Monday, December 27, 2010

Len Deighton "Fighter"...

Just finished this, and despite the amount of time it took me, this was purely down to lack of time to finish it rather than any other reason.. I blame Christmas and the lurgy!

I must have first read this almost 20 years ago as I do remember reading it, and the companion volume "Bomber", and thinking at the time they were good - well, a re-read all these years later has confirmed the view...

Deighton is probably best known for his fiction ("Hook, Line and Sinker" series, "Winter", "Ipcress File" etc.) but for my money he also writes very, very readable military history..

This book was written in 1977, and benefited from a lot of then recently uncovered documents and diaries. It covers the classic period of the war known as the Battle of Britain - the summer of 1940 - both in terms of technology, but also tactics & personalities.

He starts with the lead up to the battle first in terms of the development of the aircraft from both the German and British perspective - the Messerschmitt BF109 E and the Hurricane/Spitfire, but not in the tradition Anglo-centric way of comparing everything the to the perfection of the Spitfire. There's some good information on how each plane was good in it's own way, but also how each had imperfections - the Spitfire was in overall terms the better of the three but not perfect. Some interesting snippets on the political infighting within the Luftwaffe that lead to the delay in development of the Messerschmitt 262 jet fighter, and the Focke Wulf 190 which was a far better plane than the 109.

He covers off the standard tactics of both sides, and how thanks to their wars in Poland and Spain the Germans were considerably in advance of the RAF at the start of the battle... the RAF however soon caught up.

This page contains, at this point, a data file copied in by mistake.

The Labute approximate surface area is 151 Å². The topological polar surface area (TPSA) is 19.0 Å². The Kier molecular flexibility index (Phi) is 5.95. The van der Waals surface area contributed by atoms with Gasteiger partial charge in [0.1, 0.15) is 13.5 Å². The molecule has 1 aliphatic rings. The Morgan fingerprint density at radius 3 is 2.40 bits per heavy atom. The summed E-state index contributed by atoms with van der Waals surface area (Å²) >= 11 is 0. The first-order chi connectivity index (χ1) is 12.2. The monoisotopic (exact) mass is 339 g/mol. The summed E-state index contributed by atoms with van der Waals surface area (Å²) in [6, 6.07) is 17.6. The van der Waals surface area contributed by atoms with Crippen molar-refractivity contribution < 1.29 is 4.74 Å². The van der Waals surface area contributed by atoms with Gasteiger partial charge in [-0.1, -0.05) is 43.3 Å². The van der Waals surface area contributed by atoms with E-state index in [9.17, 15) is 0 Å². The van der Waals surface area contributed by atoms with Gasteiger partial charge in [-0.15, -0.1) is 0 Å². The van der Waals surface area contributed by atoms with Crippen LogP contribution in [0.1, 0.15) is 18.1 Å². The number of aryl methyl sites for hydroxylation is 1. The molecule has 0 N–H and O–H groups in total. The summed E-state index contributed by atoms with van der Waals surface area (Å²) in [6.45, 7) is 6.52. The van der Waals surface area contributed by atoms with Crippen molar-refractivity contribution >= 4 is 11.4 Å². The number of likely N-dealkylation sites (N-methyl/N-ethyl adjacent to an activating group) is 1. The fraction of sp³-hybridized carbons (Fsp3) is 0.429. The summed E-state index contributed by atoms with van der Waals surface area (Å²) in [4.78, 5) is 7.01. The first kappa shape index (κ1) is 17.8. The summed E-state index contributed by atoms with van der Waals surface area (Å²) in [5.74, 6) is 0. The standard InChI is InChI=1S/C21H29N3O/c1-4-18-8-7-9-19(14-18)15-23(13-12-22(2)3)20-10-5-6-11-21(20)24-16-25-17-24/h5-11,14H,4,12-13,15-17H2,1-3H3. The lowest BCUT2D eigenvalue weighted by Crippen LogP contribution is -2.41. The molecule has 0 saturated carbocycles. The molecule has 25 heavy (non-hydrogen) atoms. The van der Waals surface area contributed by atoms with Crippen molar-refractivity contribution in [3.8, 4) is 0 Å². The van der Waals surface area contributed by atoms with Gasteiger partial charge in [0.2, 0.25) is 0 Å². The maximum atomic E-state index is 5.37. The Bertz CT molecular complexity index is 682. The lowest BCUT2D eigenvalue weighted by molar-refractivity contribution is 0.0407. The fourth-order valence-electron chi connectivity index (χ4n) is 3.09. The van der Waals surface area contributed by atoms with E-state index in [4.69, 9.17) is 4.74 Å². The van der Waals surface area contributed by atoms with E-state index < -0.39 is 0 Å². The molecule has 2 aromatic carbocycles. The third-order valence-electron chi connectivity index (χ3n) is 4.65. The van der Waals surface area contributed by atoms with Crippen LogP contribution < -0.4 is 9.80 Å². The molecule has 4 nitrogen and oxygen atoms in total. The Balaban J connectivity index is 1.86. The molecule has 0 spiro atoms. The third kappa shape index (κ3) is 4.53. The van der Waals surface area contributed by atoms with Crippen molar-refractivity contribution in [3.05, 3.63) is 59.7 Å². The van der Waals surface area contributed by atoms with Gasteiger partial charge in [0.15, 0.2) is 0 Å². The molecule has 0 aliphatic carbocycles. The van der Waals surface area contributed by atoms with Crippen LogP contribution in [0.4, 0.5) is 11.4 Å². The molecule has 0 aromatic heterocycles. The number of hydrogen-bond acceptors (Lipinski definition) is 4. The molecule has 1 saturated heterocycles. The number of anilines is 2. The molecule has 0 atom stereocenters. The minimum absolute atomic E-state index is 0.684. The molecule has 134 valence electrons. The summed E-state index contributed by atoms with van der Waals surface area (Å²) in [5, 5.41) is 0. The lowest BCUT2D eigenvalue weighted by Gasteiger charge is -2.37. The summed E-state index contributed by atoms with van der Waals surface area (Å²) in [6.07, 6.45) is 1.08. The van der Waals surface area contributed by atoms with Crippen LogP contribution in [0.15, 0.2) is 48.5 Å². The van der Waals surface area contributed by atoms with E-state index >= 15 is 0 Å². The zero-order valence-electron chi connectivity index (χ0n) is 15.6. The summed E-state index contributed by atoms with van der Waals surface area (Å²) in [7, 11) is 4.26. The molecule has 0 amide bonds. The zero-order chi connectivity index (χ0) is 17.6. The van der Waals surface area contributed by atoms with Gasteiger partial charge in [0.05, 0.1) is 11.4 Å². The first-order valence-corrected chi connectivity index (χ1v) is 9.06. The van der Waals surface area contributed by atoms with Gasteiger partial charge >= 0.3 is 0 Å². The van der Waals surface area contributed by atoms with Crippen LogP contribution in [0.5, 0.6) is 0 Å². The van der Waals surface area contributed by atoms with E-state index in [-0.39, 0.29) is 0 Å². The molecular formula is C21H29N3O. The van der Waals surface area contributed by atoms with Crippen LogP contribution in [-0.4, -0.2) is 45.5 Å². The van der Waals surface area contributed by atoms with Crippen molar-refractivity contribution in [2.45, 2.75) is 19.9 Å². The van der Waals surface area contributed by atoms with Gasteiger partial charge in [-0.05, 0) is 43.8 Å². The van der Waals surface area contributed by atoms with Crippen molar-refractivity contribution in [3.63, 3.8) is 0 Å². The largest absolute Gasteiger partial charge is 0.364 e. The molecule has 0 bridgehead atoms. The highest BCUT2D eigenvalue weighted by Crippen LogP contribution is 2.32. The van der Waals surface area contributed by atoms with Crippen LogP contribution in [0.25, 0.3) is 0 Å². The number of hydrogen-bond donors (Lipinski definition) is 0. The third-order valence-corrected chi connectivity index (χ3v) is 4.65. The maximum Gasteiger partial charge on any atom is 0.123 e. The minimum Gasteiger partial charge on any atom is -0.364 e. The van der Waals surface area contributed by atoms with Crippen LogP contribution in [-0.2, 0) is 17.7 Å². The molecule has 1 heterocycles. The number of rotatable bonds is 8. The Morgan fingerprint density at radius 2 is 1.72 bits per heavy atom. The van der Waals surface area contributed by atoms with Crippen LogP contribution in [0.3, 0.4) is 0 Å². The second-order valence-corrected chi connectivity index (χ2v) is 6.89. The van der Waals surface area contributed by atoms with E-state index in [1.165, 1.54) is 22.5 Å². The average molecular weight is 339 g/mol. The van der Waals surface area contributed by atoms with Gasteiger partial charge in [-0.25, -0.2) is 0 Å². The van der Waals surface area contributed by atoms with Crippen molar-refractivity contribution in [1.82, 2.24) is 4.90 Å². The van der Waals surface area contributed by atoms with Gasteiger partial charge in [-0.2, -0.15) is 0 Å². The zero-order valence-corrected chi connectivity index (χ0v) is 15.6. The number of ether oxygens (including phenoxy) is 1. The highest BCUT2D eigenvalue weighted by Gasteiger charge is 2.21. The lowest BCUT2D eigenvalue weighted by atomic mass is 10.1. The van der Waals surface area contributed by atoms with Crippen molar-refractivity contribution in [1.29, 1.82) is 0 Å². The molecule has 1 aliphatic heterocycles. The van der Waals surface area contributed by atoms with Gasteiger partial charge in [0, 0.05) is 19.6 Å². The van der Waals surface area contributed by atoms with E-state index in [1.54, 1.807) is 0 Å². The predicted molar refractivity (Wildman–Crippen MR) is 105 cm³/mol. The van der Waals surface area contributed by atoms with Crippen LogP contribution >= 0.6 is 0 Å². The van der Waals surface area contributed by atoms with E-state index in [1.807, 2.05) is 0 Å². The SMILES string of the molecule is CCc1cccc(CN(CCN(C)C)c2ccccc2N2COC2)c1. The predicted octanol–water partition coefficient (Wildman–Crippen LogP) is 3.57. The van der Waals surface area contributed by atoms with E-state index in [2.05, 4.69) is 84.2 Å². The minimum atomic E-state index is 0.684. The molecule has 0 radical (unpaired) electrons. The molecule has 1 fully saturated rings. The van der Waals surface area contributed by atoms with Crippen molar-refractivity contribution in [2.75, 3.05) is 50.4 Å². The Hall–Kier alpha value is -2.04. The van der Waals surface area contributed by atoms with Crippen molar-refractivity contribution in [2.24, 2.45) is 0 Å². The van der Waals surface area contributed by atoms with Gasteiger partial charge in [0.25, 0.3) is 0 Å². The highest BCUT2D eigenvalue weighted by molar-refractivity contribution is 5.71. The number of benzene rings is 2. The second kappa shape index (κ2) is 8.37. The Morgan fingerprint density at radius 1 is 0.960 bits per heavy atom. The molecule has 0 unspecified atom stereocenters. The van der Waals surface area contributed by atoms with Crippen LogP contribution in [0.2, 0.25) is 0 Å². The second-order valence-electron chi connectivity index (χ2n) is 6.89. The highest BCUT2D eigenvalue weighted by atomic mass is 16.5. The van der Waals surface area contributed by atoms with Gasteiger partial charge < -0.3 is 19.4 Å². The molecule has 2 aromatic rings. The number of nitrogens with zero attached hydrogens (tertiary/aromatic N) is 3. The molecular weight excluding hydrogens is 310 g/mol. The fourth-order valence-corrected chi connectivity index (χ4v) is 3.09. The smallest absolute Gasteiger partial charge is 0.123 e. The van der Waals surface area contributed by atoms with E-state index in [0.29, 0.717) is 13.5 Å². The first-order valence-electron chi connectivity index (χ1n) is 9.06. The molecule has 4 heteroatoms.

He then covered off the other technologies, radar which the RAF only really got into full operation months before the battle, but turned out to be a real winner for them. At the same time the Germans were experimenting with their own radio beam technology which they were fitting to their bombers to make them frighteningly accurate - I hadn't realised as well that it was the Germans that developed the pathfinder tactics that the RAF was to use with such devastating effect later in the war.

Couple this with an almost day by day coverage of the height of the battle, and more scenario idea's than you can shake a stick at, then if you have an interest in wargaming the air battles of the summer of 1940, this book is an absolute must have - I don't have the wargaming interest (though it does tempt!!) and I still rate this as a nine out of ten - absolutely recommended!

3 comments:

  1. His Blitzkrieg book is also worth tracking down.

    Clive

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  2. Also wrote a great history of Britain's war before the Americans joined, called Blood, Sweat and Tears. I read Fighter and Blitzkrieg a loooong time ago, too. Be interesting to read them again.

    Thanks for the review.

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  3. Wings of War it is then. Baggsy the Lightning (if they do one).

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